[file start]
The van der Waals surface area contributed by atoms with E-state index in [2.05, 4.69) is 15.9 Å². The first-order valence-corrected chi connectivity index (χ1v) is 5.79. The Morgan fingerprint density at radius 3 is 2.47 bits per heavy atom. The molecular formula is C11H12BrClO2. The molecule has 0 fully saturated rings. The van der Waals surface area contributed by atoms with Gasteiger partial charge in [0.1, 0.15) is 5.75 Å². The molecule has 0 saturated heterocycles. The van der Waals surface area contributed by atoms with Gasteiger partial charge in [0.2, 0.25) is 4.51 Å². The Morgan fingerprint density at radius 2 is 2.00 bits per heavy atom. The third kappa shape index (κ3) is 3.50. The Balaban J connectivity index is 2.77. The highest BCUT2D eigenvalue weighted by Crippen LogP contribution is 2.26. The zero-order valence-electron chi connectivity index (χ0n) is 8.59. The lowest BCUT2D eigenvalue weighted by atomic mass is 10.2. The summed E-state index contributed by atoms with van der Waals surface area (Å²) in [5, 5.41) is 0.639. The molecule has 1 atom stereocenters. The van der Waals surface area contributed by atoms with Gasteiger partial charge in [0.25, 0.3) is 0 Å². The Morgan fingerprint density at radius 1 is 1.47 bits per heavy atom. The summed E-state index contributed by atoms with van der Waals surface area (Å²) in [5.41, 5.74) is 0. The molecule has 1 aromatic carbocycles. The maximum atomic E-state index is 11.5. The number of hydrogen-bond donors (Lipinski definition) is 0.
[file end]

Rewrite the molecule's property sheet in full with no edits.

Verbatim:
The van der Waals surface area contributed by atoms with E-state index in [2.05, 4.69) is 15.9 Å². The first-order valence-corrected chi connectivity index (χ1v) is 5.79. The Morgan fingerprint density at radius 3 is 2.47 bits per heavy atom. The molecular formula is C11H12BrClO2. The molecule has 0 fully saturated rings. The van der Waals surface area contributed by atoms with Gasteiger partial charge in [0.1, 0.15) is 5.75 Å². The molecule has 0 saturated heterocycles. The van der Waals surface area contributed by atoms with Gasteiger partial charge in [0.2, 0.25) is 4.51 Å². The Morgan fingerprint density at radius 2 is 2.00 bits per heavy atom. The third kappa shape index (κ3) is 3.50. The Balaban J connectivity index is 2.77. The highest BCUT2D eigenvalue weighted by Crippen LogP contribution is 2.26. The zero-order valence-electron chi connectivity index (χ0n) is 8.59. The lowest BCUT2D eigenvalue weighted by atomic mass is 10.2. The summed E-state index contributed by atoms with van der Waals surface area (Å²) in [5, 5.41) is 0.639. The molecule has 1 atom stereocenters. The van der Waals surface area contributed by atoms with Gasteiger partial charge in [0.25, 0.3) is 0 Å². The Morgan fingerprint density at radius 1 is 1.47 bits per heavy atom. The summed E-state index contributed by atoms with van der Waals surface area (Å²) in [5.41, 5.74) is 0. The molecule has 1 aromatic carbocycles. The maximum atomic E-state index is 11.5. The number of hydrogen-bond donors (Lipinski definition) is 0.